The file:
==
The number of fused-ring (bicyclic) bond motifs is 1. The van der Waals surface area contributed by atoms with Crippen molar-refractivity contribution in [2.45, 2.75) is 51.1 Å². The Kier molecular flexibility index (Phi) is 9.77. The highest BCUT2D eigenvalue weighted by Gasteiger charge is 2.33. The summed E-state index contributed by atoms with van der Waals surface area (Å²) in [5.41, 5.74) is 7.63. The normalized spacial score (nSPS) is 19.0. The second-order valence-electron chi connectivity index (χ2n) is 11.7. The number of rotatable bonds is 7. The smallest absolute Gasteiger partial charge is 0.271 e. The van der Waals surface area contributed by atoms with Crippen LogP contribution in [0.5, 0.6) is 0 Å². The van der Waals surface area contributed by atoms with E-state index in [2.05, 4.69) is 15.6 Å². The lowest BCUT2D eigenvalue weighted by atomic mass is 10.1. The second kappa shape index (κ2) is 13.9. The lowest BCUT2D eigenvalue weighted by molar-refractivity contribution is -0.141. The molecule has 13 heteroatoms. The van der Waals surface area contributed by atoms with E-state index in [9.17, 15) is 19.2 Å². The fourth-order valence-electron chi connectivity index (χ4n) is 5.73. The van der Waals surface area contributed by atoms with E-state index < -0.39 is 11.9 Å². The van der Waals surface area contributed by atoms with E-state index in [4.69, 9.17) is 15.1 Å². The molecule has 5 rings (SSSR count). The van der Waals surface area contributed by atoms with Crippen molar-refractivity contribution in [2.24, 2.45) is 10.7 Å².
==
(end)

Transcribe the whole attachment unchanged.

The number of fused-ring (bicyclic) bond motifs is 1. The van der Waals surface area contributed by atoms with Crippen molar-refractivity contribution in [2.45, 2.75) is 51.1 Å². The Kier molecular flexibility index (Phi) is 9.77. The highest BCUT2D eigenvalue weighted by Gasteiger charge is 2.33. The summed E-state index contributed by atoms with van der Waals surface area (Å²) in [5.41, 5.74) is 7.63. The normalized spacial score (nSPS) is 19.0. The second-order valence-electron chi connectivity index (χ2n) is 11.7. The number of rotatable bonds is 7. The smallest absolute Gasteiger partial charge is 0.271 e. The van der Waals surface area contributed by atoms with Crippen LogP contribution in [0.5, 0.6) is 0 Å². The van der Waals surface area contributed by atoms with E-state index in [2.05, 4.69) is 15.6 Å². The lowest BCUT2D eigenvalue weighted by atomic mass is 10.1. The second kappa shape index (κ2) is 13.9. The lowest BCUT2D eigenvalue weighted by molar-refractivity contribution is -0.141. The molecule has 13 heteroatoms. The van der Waals surface area contributed by atoms with E-state index in [9.17, 15) is 19.2 Å². The fourth-order valence-electron chi connectivity index (χ4n) is 5.73. The van der Waals surface area contributed by atoms with E-state index < -0.39 is 11.9 Å². The van der Waals surface area contributed by atoms with E-state index in [4.69, 9.17) is 15.1 Å². The molecule has 5 rings (SSSR count). The van der Waals surface area contributed by atoms with Crippen molar-refractivity contribution in [2.24, 2.45) is 10.7 Å².